|US4907132||Sep 12, 1988||Mar 6, 1990||Lumitex, Inc.||Light emitting panel assemblies and method of making same|
|US4935665||Nov 7, 1988||Jun 19, 1990||Mitsubishi Cable Industries Ltd.||Light emitting diode lamp|
|US4948242||Mar 17, 1989||Aug 14, 1990||Donnelly Mirrors Limited||Vehicle rearview mirror assembly|
|US4954308||Dec 27, 1988||Sep 4, 1990||Citizen Watch Co., Ltd.||Resin encapsulating method|
|US4965933||May 22, 1989||Oct 30, 1990||The Cherry Corporation||Process for making insert molded circuit|
|US4965950||Mar 22, 1988||Oct 30, 1990||Koito Manufacturing Co., Ltd.||Display device for automotive mark plate|
|US4985810||Mar 24, 1989||Jan 15, 1991||Edward Ramsey||Lighted running board assembly|
|US5036248||Nov 8, 1990||Jul 30, 1991||Ledstar Inc.||Light emitting diode clusters for display signs|
|US5038255||Oct 10, 1990||Aug 6, 1991||Furukawa Electric Co., Ltd.||Vehicle lamp|
|US5070219||Apr 23, 1990||Dec 3, 1991||Grosskrueger Duane D||Electrical key locked switch|
|US5119174||Oct 26, 1990||Jun 2, 1992||Chen Der Jong||Light emitting diode display with PCB base|
|US5136483||Aug 28, 1990||Aug 4, 1992||Schoeniger Karl Heinz||Illuminating device|
|US5160200||Mar 6, 1991||Nov 3, 1992||R & D Molded Products, Inc.||Wedge-base LED bulb housing|
|US5160201||Jul 22, 1991||Nov 3, 1992||Display Products, Incorporated||Rotatable led cluster device|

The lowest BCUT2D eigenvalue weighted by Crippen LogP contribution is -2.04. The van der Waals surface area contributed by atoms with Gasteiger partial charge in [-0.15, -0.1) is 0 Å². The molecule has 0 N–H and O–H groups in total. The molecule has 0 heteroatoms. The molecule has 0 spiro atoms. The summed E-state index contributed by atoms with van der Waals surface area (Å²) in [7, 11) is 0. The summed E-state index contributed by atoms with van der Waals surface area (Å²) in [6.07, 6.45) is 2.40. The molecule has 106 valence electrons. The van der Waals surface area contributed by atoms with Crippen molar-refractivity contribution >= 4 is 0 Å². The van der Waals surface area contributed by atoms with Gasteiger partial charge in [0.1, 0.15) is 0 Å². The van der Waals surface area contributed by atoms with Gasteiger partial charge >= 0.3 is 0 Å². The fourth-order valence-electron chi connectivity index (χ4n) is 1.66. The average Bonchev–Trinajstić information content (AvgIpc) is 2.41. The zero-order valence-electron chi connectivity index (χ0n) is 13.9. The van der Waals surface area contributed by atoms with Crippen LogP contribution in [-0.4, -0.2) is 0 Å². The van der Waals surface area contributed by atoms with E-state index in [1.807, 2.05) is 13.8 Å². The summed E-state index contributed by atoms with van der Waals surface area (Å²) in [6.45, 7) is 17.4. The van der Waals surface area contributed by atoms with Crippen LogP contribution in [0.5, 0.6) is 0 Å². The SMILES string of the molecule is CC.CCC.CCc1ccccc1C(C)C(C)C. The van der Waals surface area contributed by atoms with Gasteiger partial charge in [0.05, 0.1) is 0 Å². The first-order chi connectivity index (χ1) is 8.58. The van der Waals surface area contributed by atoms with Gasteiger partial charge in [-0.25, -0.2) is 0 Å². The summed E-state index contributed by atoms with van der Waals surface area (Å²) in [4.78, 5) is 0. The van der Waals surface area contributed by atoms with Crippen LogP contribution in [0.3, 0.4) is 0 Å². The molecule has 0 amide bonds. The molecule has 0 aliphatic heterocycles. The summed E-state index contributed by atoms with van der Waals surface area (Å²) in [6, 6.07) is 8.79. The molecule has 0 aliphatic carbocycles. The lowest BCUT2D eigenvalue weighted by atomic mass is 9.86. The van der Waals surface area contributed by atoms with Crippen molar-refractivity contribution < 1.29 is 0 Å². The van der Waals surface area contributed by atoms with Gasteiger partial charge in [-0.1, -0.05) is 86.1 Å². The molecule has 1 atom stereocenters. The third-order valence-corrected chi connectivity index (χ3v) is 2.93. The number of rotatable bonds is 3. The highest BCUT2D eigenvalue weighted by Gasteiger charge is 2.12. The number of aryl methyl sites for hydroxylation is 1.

|US5161872||Dec 2, 1991||Nov 10, 1992||Nippondenso Co., Ltd.||Indicator needle of automotive instrument and method of manufacturing the same|
|US5178448||Sep 13, 1991||Jan 12, 1993||Donnelly Corporation||Rearview mirror with lighting assembly|
|US5182032||May 3, 1991||Jan 26, 1993||Paige Manufacturing Company Incorporated||Apparatus for plastic injection overmolding|
|US5193895||Jan 17, 1991||Mar 16, 1993||Koito Manufacturing Co., Ltd.||Warning light|
|US5203060||Jan 15, 1992||Apr 20, 1993||Mraz James E||Apparatus for making insert molded circuitry|
|US5228223||Jan 30, 1992||Jul 20, 1993||Lan Ching Hwei||License plate for Malaysian motorcycle|
|US5236374||Aug 13, 1992||Aug 17, 1993||Leonard Thomas R||Extension cord with multiple receptacles|
|US5239406||Jul 18, 1991||Aug 24, 1993||Donnelly Corporation||Near-infrared reflecting, ultraviolet protected, safety protected, electrochromic vehicular glazing|
|US5241457||Jul 30, 1992||Aug 31, 1993||Nippon Sheet Glass Co., Ltd.||Rear window stop lamp for motor vehicles|
|US5249104||Dec 20, 1991||Sep 28, 1993||Tatsuji Mizobe||Optical display device|